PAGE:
The progress of humanity is like climbing an endless ladder; it is impossible to climb higher without first taking the lower steps. Thus, the Aryan had to take the road to which reality directed him and not the one that would appeal to the imagination of a modern pacifist. The road of reality is hard and difficult, but in the end it leads where our friend would like to bring humanity by dreaming, but unfortunately removes more than bringing it
Hence it is no accident that the first cultures arose in places where the Aryan, in his encounters with lower peoples, subjugated them and bent them to his will. They then became the first technical instrument in the service of a developing culture.
Thus, the road which the Aryan had to take was clearly marked out As a conqueror he subjected the lower beings and regulated their practical activity under his command, according to his will and for his aims. But in directing them to a useful, though arduous activity, he not only spared the life of those he subjected; perhaps he gave them a fate that was better than their previous so-called 'freedom.' As long as he ruthlessly upheld the master attitude, not only did he really remain master, but also the preserver and increaser of culture. For culture was based exclusively on his abilities and hence on his actual survival. As soon as the subjected people began to raise themselves up and probably approached the conqueror in language, the sharp dividing wall between master and servant fell. The Aryan gave up the purity of his blood and, therefore, lost his sojourn in the paradise which he had made for himself. He became submerged in the racial mixture, and gradually, more and more, lost his cultural capacity, until at last, not only mentally but also physically, he began to resemble the subjected aborigines more than his own ancestors. For a time he could live on the existing cultural benefits, but then petrifaction set in and he fell a prey to oblivion.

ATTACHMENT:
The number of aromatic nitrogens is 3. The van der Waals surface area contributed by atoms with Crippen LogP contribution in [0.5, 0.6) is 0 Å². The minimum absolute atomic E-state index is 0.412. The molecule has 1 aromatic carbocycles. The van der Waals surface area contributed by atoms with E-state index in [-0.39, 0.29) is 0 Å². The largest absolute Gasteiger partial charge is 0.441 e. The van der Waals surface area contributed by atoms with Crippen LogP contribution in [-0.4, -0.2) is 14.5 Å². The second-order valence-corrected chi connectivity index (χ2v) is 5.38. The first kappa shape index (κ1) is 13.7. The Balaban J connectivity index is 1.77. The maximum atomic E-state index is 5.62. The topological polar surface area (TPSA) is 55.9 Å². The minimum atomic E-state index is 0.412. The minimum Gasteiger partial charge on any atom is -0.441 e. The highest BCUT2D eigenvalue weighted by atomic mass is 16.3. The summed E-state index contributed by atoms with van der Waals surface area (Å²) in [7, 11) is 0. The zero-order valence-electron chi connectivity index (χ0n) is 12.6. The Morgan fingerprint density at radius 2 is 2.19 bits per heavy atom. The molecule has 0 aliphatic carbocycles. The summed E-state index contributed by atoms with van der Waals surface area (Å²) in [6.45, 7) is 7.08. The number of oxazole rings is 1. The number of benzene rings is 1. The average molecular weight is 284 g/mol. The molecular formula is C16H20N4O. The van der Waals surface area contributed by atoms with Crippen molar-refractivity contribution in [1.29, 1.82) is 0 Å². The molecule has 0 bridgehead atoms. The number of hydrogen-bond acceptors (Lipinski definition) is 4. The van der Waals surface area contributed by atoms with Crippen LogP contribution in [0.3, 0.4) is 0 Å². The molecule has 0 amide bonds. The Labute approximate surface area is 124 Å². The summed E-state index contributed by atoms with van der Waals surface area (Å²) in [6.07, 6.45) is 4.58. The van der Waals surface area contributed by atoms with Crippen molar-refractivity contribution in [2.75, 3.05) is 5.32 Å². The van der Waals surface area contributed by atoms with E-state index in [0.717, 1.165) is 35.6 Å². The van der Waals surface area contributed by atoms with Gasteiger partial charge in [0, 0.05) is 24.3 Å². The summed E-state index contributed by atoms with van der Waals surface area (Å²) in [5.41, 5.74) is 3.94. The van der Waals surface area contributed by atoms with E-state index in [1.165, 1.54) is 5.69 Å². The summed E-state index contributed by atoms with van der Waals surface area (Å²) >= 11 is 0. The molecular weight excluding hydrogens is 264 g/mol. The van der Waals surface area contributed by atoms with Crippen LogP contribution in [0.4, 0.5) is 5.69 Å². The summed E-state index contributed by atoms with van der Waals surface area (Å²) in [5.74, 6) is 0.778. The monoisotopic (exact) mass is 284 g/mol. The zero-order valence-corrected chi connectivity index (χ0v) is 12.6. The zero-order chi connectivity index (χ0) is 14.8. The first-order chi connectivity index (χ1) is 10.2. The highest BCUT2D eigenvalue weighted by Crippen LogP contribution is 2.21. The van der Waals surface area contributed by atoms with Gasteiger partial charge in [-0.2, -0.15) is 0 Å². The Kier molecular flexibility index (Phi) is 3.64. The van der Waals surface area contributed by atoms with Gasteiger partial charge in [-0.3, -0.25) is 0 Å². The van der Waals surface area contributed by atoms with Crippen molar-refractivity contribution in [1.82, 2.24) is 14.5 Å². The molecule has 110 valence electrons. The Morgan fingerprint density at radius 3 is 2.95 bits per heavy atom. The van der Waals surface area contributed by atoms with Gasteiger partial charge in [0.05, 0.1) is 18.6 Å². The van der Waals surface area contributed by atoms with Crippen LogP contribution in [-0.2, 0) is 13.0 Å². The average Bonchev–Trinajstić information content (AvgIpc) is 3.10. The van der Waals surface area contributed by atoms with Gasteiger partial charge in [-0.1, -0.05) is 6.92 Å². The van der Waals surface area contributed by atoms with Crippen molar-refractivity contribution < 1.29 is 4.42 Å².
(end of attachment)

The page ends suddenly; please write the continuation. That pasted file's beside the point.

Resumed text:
Thus cultures and empires collapsed to make place for new formations.
Blood mixture and the resultant drop in the racial level is the sole cause of the dying out of old cultures; for men do not perish as a result of lost wars, but by the loss of that force of resistance which is contained only in pure blood.
All who are not of good race in this world are chaff.
And all occurrences in world history are only the expression of the races' instinct of self-preservation, in the good or bad sense.